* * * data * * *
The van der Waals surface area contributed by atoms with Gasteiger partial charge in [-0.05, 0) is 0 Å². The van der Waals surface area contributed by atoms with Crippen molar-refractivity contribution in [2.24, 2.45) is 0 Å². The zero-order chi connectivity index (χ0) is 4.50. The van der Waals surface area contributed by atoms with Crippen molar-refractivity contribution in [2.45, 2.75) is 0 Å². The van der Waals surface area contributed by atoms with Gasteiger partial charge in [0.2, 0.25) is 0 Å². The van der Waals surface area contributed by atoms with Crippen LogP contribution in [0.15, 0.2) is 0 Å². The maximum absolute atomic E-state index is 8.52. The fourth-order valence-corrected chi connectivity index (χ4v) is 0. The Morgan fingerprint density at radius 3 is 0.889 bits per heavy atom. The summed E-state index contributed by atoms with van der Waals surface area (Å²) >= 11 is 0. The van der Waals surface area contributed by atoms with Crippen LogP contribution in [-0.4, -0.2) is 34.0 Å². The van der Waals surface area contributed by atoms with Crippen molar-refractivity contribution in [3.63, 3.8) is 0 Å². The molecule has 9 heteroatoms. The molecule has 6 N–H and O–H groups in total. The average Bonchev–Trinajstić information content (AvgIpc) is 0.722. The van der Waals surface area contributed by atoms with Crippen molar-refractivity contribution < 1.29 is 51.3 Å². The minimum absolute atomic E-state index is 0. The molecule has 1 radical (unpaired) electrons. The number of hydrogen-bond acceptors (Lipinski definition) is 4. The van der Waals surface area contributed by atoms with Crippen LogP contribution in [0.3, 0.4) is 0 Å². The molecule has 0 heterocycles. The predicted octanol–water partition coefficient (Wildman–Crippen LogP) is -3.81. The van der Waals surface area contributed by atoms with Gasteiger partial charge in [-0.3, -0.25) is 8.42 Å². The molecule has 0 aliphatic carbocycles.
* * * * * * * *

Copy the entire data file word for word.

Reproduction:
The van der Waals surface area contributed by atoms with Gasteiger partial charge in [-0.05, 0) is 0 Å². The van der Waals surface area contributed by atoms with Crippen molar-refractivity contribution in [2.24, 2.45) is 0 Å². The zero-order chi connectivity index (χ0) is 4.50. The van der Waals surface area contributed by atoms with Crippen molar-refractivity contribution in [2.45, 2.75) is 0 Å². The van der Waals surface area contributed by atoms with Gasteiger partial charge in [0.2, 0.25) is 0 Å². The van der Waals surface area contributed by atoms with Crippen LogP contribution in [0.15, 0.2) is 0 Å². The maximum absolute atomic E-state index is 8.52. The fourth-order valence-corrected chi connectivity index (χ4v) is 0. The Morgan fingerprint density at radius 3 is 0.889 bits per heavy atom. The summed E-state index contributed by atoms with van der Waals surface area (Å²) >= 11 is 0. The van der Waals surface area contributed by atoms with Crippen LogP contribution in [-0.4, -0.2) is 34.0 Å². The van der Waals surface area contributed by atoms with Crippen molar-refractivity contribution in [3.63, 3.8) is 0 Å². The molecule has 9 heteroatoms. The molecule has 6 N–H and O–H groups in total. The average Bonchev–Trinajstić information content (AvgIpc) is 0.722. The van der Waals surface area contributed by atoms with Crippen molar-refractivity contribution < 1.29 is 51.3 Å². The minimum absolute atomic E-state index is 0. The molecule has 1 radical (unpaired) electrons. The number of hydrogen-bond acceptors (Lipinski definition) is 4. The van der Waals surface area contributed by atoms with Crippen LogP contribution in [0.3, 0.4) is 0 Å². The molecule has 0 heterocycles. The predicted octanol–water partition coefficient (Wildman–Crippen LogP) is -3.81. The van der Waals surface area contributed by atoms with Gasteiger partial charge in [-0.3, -0.25) is 8.42 Å². The molecule has 0 aliphatic carbocycles.